“Antisemitism is a certain perception of Jews, which may be expressed as hatred toward Jews. Rhetorical and physical manifestations of antisemitism are directed toward Jewish or non-Jewish individuals and/or their property, toward Jewish community institutions and religious facilities.”
To guide IHRA in its work, the following examples may serve as illustrations:
Manifestations might include the targeting of the state of Israel, conceived as a Jewish collectivity. However, criticism of Israel similar to that leveled against any other country cannot be regarded as antisemitic. Antisemitism frequently charges Jews with conspiring to harm humanity, and it is often used to blame Jews for “why things go wrong.” It is expressed in speech, writing, visual forms and action, and employs sinister stereotypes and negative character traits.
Contemporary examples of antisemitism in public life, the media, schools, the workplace, and in the religious sphere could, taking into account the overall context, include, but are not limited to:
Calling for, aiding, or justifying the killing or harming of Jews in the name of a radical ideology or an extremist view of religion.
Making mendacious, dehumanizing, demonizing, or stereotypical allegations about Jews as such or the power of Jews as collective — such as, especially but not exclusively, the myth about a world Jewish conspiracy or of Jews controlling the media, economy, government or other societal institutions.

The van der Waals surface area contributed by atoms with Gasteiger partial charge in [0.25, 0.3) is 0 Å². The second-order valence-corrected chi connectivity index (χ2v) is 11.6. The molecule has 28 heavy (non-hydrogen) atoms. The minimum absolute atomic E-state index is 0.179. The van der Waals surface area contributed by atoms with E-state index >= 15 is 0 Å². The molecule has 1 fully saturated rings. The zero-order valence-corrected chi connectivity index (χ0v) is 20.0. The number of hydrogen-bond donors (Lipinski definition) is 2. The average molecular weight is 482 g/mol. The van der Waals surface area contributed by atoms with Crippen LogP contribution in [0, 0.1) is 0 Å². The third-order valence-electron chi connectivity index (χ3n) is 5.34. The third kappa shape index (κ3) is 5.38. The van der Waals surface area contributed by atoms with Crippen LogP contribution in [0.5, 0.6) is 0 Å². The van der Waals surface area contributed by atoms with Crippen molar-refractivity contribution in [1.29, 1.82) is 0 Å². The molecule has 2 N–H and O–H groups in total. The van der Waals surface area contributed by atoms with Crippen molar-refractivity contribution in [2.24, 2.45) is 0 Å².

Accusing Jews as a people of being responsible for real or imagined wrongdoing committed by a single Jewish person or group, or even for acts committed by non-Jews.
Denying the fact, scope, mechanisms (e.g. gas chambers) or intentionality of the genocide of the Jewish people at the hands of National Socialist Germany and its supporters and accomplices during World War II (the Holocaust). Adopt the following non-legally binding working definition of antisemitism: “Antisemitism is a certain perception of Jews, which may be expressed as hatred toward Jews. Rhetorical and physical manifestations of antisemitism are directed toward Jewish or non-Jewish individuals and/or their property, toward Jewish community institutions and religious facilities.” 2
Accusing the Jews as a people, or Israel as a state, of inventing or exaggerating the Holocaust.
Accusing Jewish citizens of being more loyal to Israel, or to the alleged priorities of Jews worldwide, than to the interests of their own nations.
Denying the Jewish people their right to self-determination, e.g., by claiming that the existence of a State of Israel is a racist endeavor.
Applying double standards by requiring of it a behavior not expected or demanded of any other democratic nation.
Using the symbols and images associated with classic antisemitism (e.g., claims of Jews killing Jesus or blood libel) to characterize Israel or Israelis.
Drawing comparisons of contemporary Israeli policy to that of the Nazis.
Holding Jews collectively responsible for actions of the state of Israel.
Antisemitic acts are criminal when they are so defined by law (for example, denial of the Holocaust or distribution of antisemitic materials in some countries).
Criminal acts are antisemitic when the targets of attacks, whether they are people or property – such as buildings, schools, places of worship and cemeteries – are selected because they are, or are perceived to be, Jewish or linked to Jews.
Antisemitic discrimination is the denial to Jews of opportunities or services available to others and is illegal in many countries.